Railway Frenzy

Under Premier Richard McBride’s government, the new century heralded a frenzy of railway construction in British Columbia. In 1903, owners of the Grand Trunk, the oldest railway line in Canada, announced plans to extend the line to the Pacific coast. After considerable negotiation and various charges of corruption, the government announced early in 1908 that the Grand Trunk Pacific Railway would be constructed from the Yellowhead Pass through Fort George to terminate at Prince Rupert.

A photograph of Grand Trunk Pacific Railway construction, 1910.Click to enlarge,
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Grand Trunk Pacific construction, 1910. A-00484 – Courtesy of Royal British Columbia Museum

The same year, the Canadian Northern Railway Company declared that it would construct a line running from the Yellowhead Pass down the North Thompson River to Kamloops and then paralleling the CPR to Vancouver. Then, in 1910, the CPR decided to construct a branch line, the Kettle River Valley Railway from Hope to Midway. Later, in 1912, the Pacific Great Eastern Railway Company confirmed that it would construct a line from North Vancouver via Squamish and Lillooet to Quesnel. This railway would unite North Vancouver with the Grand Trunk Pacific Railway at Fort George, providing Cariboo-Chilcotin ranchers with easy access to the coastal markets. All of these railways would need huge work crews to complete the construction on time, and the crews would have to be fed. The ranchers of the British Columbia Interior were in a perfect position to supply cattle to each of these markets.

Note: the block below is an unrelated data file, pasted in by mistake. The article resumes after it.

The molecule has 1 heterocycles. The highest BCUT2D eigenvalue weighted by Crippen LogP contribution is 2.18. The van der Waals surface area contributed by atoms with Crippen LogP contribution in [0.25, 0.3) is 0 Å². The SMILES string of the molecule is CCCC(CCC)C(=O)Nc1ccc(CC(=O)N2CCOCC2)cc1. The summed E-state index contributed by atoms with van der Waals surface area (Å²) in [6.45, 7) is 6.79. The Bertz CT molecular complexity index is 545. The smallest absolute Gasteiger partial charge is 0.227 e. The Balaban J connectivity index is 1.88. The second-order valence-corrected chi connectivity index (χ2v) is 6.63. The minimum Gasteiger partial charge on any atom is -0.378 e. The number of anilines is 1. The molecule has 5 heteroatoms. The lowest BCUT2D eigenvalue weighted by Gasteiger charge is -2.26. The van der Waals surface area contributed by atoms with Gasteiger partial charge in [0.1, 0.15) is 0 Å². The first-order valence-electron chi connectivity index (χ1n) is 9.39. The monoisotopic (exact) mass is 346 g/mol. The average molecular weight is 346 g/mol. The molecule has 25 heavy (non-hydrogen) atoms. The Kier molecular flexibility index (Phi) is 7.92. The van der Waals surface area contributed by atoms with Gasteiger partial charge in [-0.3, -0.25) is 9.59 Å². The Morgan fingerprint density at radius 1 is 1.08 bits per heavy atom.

A photograph of 153 Mile House in 1912. Click to enlarge,
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153 Mile House, ca. 1912. Courtesy of the Museum of the Cariboo Chilcotin.

Pat Burns, the great butcher/entrepreneur, secured the contract to supply beef to the Grand Trunk Pacific, some stretches of the Canadian Northern Railway, the Kettle River Valley Railway, and the Pacific Great Eastern construction camps. He bought up all the cattle he could, and prices rocketed as the market struggled to keep abreast of the demand for beef to supply the railroad builders. Between 1910 and 1912, about 12,000 head of cattle were purchased and driven to the Grand Trunk Pacific railway crews alone. Every rancher in British Columbia was given a boost and the cattle industry became well established.